Dictionary meaning of ‘scheme’ is as under-
“A large-scale systematic plan or arrangement for attaining some particular object or putting a particular idea into effect.”
It would imply that scheme or an arrangement would include an organized activity of accepting or soliciting deposits from several persons or group of persons or from the persons in general.
Further, ‘unregulated deposit scheme’ covers within its scope deposits accepted or solicited as a scheme or an arrangement ‘by way of business’. It implies that the deposit taker accepts deposits as an activity which is in the nature of business activity. In other words, the activity of accepting deposits under a scheme is itself in the nature of business activity.
The term ‘by way of business’ has not been defined in the Act. In common parlance, we understand that ‘business’ means an organized activity with the intent to earn profit.
As per above definition, it is clear that that ‘unregulated deposit scheme’ would cover within its scope a scheme or arrangement under which deposits are accepted or solicited by any deposit taker and the activity of accepting deposits is in the nature of business activity.
Only Unregulated Deposit Scheme accepted by way of business banned under the Act
It is pertinent to note that the term ‘by way of business’ used in the above definition does not mean the deposits accepted for doing business of any nature by the deposit taker. It does not cover deposits taken by the deposit taker in the course of doing its business of any nature. The term ‘by way of business’ refers to situation where the activity of accepting deposits by the deposit taker by-itself is in the nature of business activity.
From the above analysis of the definition of ‘unregulated deposit scheme’, it can be said that a deposit or loan taken by an individual from his friend or some other entity for his personal need or for his business purpose, or a loan taken by a partnership firm/LLP from some other individual or entity for its business needs is not in the nature of ‘unregulated deposit scheme’ and therefore, such deposits or loans are not banned as per the Act. This intention of the legislature has been clarified by introduction of section 41 to the Act providing that the provisions of this Act shall not apply to deposits taken in the ordinary course of business. This section did not exist earlier in the Ordinance.
A question may arise as to what is the significance of defining the term ‘deposit’ under the Act if all such deposits are not falling within the scope of ‘unregulated deposit scheme’ which have been banned by the Act.
Answer to this is that the Act has defined the term ‘deposit’ which is quite comprehensive but all deposits have not been banned by the Act.
It is only the deposits which are falling within the scope of ‘unregulated deposit scheme’ which have been banned to be accepted, by the Act.Such wide definition of ‘deposit’ might have been given in the Act by the legislature in its wisdom for any kind of regulatory or clarificatory purpose to be used in present or in future.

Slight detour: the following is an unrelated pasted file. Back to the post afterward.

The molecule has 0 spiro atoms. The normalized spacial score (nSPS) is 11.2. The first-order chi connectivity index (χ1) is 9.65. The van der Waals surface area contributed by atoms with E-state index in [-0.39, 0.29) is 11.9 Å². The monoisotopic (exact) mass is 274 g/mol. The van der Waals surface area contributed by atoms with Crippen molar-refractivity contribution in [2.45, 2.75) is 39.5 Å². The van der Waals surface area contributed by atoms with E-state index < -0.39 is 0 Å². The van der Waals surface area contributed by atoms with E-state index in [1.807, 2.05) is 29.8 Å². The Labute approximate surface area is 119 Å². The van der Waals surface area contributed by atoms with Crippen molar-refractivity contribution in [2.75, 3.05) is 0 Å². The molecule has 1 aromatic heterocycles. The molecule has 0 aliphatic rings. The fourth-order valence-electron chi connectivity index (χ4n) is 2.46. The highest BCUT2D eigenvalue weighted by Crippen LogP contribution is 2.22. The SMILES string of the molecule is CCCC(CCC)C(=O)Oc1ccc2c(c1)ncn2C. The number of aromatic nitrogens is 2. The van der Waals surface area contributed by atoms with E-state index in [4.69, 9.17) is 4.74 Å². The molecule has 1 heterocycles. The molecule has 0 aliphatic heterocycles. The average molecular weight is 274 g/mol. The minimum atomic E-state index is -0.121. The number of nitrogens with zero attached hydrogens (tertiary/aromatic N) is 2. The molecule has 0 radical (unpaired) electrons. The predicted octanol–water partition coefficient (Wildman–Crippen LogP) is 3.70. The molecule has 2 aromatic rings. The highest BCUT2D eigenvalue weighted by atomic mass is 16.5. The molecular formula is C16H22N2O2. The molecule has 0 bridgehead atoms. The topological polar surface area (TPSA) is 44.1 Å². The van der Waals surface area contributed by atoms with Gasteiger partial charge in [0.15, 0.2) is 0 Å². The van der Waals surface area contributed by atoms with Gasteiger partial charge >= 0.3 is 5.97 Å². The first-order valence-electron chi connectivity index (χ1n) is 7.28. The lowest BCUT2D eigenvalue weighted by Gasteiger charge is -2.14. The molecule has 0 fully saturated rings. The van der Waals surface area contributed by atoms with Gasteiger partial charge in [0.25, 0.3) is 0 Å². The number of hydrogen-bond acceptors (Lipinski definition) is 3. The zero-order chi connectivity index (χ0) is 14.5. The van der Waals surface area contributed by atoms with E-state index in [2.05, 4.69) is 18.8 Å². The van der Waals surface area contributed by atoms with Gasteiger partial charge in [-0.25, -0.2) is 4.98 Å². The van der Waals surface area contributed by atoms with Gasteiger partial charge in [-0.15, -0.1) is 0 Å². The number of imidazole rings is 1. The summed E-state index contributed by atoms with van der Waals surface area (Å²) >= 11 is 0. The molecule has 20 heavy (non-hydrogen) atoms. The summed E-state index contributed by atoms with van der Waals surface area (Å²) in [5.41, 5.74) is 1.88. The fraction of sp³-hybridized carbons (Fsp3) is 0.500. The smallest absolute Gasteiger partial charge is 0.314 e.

But, it can be said that the purpose of defining ‘deposit’ so comprehensively in the Act is not clear. Certainly, giving definition of ‘deposit’ in the Actin comprehensive way cannot lead to the interpretation that all deposits are banned to be accepted as per the Act.
On the other hand, the key words in the definition of ‘unregulated deposit scheme’ are under a scheme or arrangement and by way of business which are significant to decide what kind of ‘deposits’ are banned to be accepted. Ironically, these key words too have not been defined or clarified in the Act.
Intimation of deposits taken to the Designated Authority
Further it can be observed that section 10(1) of the Act requires deposits accepted as business to be intimated to the designated authority. Here, the requirement seems to intimate all deposits accepted as business and not only the deposits falling within the scope of ‘unregulated deposit scheme’.
It is pertinent to note that the provision regarding intimation also does not require all deposits to be intimated but only those deposits which have been accepted as business.Section 10(1) of the Act requires every deposit taker which commences or carries on its business as such on or after the commencement of the Act shall intimate the authority designated by the Central Government about its business in such form and manner and within such time as may be prescribed. The rules in this regard are yet to be framed so as to prescribe the form or manner in which intimation is to be given.
As per requirement of this section, every deposit taker which commences or carries on the business of accepting deposits is required to make intimation to the authority. It would mean that intimation is not required to be given with respect to every kind of deposits taken by the deposit taken in the ordinary course of its business. In case deposits are accepted or solicited ‘by way of business’, only then there is requirement for making intimation to the authority under this Act. It would remain a debatable issue as to what kind of deposits accepted or solicited may be said to be in the nature of ‘by way of business’.
As per section 10(2), the designated authority will decide if it has reason to believe that the deposits are being accepted pursuant to a ‘unregulated deposit scheme’ or not and to take further course of action in this regard. The language of this section is not happily worded and it may be that when rules are prescribed, the requirement of making intimation under this section gets further clarified.